Sunday, February 12, 2012

Reflections on Mid-America Press Institute's 'Managing Change' workshop

Now sitting in an airport restaurant waiting to board my flight home, I thought I'd share some of the highlights from this weekend's Mid-America Press Institute workshop 'Managing Change' in St. Louis.

 - Looks like the next big thing in social media has arrived: Pinterest. Brian Steffens, director of communications for the Reynolds Journalism Institute called it the fastest growing social site yet. I, of course, was beaming with pride for my colleagues at Journal Register Company and MediaNews, who have already begun experimenting with it. Consider me officially motivated to find a Pinterest project for my own newsroom.

 - I absolutely loved Steffens' idea for direct buy advertising (Click on an ad, be taken directly to webpage where you can purchase the product). This leads me to another point ...

 - There was a lot of talk about money and advertising. Glad to hear it. Journalists no longer live in a world where we can sit idly by believing that financial success is not our concern.

 - Bob Rose of the St. Louis Post-Dispatch showed an interesting graphic on traffic - while traditional websites see a daily rise and fall culminating around the lunch hour and dropping rather dramatically on weekends, mobile traffic stays relatively consistent throughout the workweek and weekend. We should start thinking about the implications this has for staffing various shifts, he said, and I agree.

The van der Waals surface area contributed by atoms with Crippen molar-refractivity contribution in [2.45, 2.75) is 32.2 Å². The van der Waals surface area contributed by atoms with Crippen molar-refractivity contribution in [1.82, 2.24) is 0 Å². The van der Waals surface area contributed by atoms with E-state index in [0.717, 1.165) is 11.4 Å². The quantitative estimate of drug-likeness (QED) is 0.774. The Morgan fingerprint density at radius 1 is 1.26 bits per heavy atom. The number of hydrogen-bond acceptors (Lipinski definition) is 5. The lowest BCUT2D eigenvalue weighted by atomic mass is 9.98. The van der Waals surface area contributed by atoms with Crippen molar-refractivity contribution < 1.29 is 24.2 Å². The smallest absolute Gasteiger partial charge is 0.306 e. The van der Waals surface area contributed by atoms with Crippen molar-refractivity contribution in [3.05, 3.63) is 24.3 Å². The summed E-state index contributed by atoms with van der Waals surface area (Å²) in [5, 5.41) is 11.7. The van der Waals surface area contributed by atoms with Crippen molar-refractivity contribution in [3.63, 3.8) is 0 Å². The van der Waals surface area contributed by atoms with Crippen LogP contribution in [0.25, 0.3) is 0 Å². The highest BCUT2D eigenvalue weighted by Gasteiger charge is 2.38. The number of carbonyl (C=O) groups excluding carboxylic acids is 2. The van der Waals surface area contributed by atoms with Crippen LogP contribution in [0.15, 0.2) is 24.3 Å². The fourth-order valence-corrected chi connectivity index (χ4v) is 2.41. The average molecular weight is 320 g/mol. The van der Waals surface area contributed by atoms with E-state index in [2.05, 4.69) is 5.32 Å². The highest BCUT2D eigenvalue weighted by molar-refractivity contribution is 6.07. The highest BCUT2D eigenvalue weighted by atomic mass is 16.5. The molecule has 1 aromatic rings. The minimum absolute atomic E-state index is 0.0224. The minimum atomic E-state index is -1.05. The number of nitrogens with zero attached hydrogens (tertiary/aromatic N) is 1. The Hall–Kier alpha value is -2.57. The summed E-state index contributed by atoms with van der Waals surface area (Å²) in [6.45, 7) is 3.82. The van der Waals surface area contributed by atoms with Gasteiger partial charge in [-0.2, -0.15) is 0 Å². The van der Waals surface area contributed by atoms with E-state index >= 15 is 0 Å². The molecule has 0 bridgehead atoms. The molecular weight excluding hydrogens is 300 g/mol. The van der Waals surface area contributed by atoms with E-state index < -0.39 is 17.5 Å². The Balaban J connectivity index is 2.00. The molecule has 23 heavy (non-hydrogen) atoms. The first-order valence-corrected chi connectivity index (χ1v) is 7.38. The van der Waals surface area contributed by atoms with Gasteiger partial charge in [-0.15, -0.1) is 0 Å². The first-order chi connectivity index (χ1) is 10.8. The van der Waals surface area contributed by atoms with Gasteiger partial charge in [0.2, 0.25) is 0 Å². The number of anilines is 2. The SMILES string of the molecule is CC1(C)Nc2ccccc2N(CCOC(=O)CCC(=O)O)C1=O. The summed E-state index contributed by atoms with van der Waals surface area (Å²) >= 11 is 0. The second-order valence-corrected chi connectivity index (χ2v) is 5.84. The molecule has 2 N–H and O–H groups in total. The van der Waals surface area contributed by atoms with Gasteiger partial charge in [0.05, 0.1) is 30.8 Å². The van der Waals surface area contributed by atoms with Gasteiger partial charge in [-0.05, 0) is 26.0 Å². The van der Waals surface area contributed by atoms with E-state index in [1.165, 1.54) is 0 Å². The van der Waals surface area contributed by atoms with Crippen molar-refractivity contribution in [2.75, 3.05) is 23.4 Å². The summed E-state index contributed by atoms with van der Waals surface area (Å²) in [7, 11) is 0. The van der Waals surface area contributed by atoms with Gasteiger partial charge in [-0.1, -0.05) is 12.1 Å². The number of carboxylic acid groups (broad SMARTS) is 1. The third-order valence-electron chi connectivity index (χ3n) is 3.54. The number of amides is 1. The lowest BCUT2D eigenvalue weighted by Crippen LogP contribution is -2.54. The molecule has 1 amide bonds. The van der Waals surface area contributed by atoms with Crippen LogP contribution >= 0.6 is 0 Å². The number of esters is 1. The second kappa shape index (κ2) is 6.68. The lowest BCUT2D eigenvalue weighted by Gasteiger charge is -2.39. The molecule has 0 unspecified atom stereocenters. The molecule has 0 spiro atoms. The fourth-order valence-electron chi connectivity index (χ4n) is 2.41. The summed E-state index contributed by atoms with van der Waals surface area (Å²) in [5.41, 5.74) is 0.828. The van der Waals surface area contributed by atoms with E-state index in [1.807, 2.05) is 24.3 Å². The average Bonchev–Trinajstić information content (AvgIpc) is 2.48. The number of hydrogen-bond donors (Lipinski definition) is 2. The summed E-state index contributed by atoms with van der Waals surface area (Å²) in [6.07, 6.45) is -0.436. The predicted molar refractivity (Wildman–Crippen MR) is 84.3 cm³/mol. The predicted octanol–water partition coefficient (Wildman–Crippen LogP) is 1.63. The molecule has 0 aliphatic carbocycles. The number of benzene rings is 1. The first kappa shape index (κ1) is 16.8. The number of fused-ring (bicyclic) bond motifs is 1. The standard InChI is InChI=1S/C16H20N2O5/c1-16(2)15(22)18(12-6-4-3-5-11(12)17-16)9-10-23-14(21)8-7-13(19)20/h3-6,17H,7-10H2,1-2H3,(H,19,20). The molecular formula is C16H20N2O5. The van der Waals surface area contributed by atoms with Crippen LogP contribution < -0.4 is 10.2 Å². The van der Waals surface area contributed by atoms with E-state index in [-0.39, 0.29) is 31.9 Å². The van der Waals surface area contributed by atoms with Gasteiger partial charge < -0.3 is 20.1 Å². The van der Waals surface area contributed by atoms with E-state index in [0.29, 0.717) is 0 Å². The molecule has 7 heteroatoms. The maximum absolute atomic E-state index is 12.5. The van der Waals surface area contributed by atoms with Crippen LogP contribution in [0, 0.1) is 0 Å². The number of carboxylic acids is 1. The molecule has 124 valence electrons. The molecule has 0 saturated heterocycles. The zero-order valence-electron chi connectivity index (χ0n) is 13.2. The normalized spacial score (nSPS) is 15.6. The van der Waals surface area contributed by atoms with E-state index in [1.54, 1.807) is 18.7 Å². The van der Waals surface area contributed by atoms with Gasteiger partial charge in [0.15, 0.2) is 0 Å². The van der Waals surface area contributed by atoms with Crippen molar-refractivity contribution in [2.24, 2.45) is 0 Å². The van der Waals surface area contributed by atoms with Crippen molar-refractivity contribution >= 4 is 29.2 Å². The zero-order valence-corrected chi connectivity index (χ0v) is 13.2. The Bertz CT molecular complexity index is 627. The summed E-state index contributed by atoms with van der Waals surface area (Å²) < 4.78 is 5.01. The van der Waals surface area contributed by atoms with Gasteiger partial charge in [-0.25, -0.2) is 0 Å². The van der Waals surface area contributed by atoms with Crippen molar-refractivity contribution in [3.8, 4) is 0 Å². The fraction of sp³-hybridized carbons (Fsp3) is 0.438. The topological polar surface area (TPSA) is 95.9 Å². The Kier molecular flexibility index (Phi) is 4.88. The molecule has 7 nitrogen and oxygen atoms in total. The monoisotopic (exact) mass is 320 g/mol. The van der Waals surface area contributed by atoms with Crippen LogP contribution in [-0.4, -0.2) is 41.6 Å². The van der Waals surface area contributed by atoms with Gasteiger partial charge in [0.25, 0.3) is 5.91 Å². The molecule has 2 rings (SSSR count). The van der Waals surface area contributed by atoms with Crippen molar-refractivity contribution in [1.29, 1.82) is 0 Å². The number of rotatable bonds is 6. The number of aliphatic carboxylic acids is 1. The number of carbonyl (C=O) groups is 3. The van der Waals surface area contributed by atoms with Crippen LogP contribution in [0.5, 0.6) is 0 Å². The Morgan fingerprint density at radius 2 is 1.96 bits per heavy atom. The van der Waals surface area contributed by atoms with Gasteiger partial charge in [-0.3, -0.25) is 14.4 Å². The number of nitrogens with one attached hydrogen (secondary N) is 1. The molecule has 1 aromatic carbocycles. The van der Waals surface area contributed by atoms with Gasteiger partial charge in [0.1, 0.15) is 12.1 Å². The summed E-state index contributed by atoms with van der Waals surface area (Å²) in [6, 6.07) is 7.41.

- I left feeling really good about the newspaper and company I work for and a bit amazed to learn that so many newspapers are now experiencing the ugly times we went through a few years back (My surprise not at the tough times, but that the timing of them seems a bit late compared to what I experienced). Not to say it's all sunshine and roses nowadays, but I feel like we're ahead of the game in terms of a rebirth. And I hope I left others feeling like there are brighter days ahead. I believe there are, and I believe every newsroom staffer can play a role in making any day, regardless of hardships and challenges, a brighter one.

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